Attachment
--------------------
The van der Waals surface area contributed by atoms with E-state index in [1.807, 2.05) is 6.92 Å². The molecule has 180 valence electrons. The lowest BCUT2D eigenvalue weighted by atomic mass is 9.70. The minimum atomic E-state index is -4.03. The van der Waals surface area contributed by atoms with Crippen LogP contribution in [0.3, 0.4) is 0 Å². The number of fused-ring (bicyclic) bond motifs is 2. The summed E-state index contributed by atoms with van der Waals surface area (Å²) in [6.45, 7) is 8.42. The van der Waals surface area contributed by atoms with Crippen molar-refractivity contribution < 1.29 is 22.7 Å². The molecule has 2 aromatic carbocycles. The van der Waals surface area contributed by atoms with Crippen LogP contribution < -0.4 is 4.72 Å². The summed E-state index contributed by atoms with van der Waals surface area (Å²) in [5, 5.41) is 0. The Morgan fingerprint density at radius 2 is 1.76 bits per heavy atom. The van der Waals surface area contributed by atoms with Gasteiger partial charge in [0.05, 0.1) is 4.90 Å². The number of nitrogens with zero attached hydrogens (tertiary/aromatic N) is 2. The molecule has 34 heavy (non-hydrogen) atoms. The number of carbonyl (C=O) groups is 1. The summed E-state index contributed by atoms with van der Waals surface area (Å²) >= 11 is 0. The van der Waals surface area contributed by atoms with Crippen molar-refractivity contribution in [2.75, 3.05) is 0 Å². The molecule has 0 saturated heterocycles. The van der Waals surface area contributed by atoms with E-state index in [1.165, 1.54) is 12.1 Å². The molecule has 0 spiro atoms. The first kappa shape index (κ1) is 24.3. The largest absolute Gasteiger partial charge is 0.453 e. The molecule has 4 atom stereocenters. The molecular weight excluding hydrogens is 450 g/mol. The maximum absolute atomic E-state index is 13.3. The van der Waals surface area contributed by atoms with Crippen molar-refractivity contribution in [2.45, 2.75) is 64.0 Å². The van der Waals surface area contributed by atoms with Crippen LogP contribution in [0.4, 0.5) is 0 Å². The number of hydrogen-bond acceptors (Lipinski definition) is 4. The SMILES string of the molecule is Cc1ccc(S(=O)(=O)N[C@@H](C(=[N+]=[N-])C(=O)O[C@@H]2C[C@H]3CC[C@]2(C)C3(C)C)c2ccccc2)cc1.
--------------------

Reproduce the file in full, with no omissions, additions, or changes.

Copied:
The van der Waals surface area contributed by atoms with E-state index in [1.807, 2.05) is 6.92 Å². The molecule has 180 valence electrons. The lowest BCUT2D eigenvalue weighted by atomic mass is 9.70. The minimum atomic E-state index is -4.03. The van der Waals surface area contributed by atoms with Crippen LogP contribution in [0.3, 0.4) is 0 Å². The number of fused-ring (bicyclic) bond motifs is 2. The summed E-state index contributed by atoms with van der Waals surface area (Å²) in [6.45, 7) is 8.42. The van der Waals surface area contributed by atoms with Crippen molar-refractivity contribution < 1.29 is 22.7 Å². The molecule has 2 aromatic carbocycles. The van der Waals surface area contributed by atoms with Crippen LogP contribution < -0.4 is 4.72 Å². The summed E-state index contributed by atoms with van der Waals surface area (Å²) in [5, 5.41) is 0. The Morgan fingerprint density at radius 2 is 1.76 bits per heavy atom. The van der Waals surface area contributed by atoms with Gasteiger partial charge in [0.05, 0.1) is 4.90 Å². The number of nitrogens with zero attached hydrogens (tertiary/aromatic N) is 2. The molecule has 34 heavy (non-hydrogen) atoms. The number of carbonyl (C=O) groups is 1. The summed E-state index contributed by atoms with van der Waals surface area (Å²) >= 11 is 0. The van der Waals surface area contributed by atoms with Crippen molar-refractivity contribution in [2.75, 3.05) is 0 Å². The molecule has 0 saturated heterocycles. The van der Waals surface area contributed by atoms with E-state index in [1.165, 1.54) is 12.1 Å². The molecule has 0 spiro atoms. The first kappa shape index (κ1) is 24.3. The largest absolute Gasteiger partial charge is 0.453 e. The molecule has 4 atom stereocenters. The molecular weight excluding hydrogens is 450 g/mol. The maximum absolute atomic E-state index is 13.3. The van der Waals surface area contributed by atoms with Crippen molar-refractivity contribution in [2.45, 2.75) is 64.0 Å². The van der Waals surface area contributed by atoms with Crippen LogP contribution in [0.4, 0.5) is 0 Å². The number of hydrogen-bond acceptors (Lipinski definition) is 4. The SMILES string of the molecule is Cc1ccc(S(=O)(=O)N[C@@H](C(=[N+]=[N-])C(=O)O[C@@H]2C[C@H]3CC[C@]2(C)C3(C)C)c2ccccc2)cc1.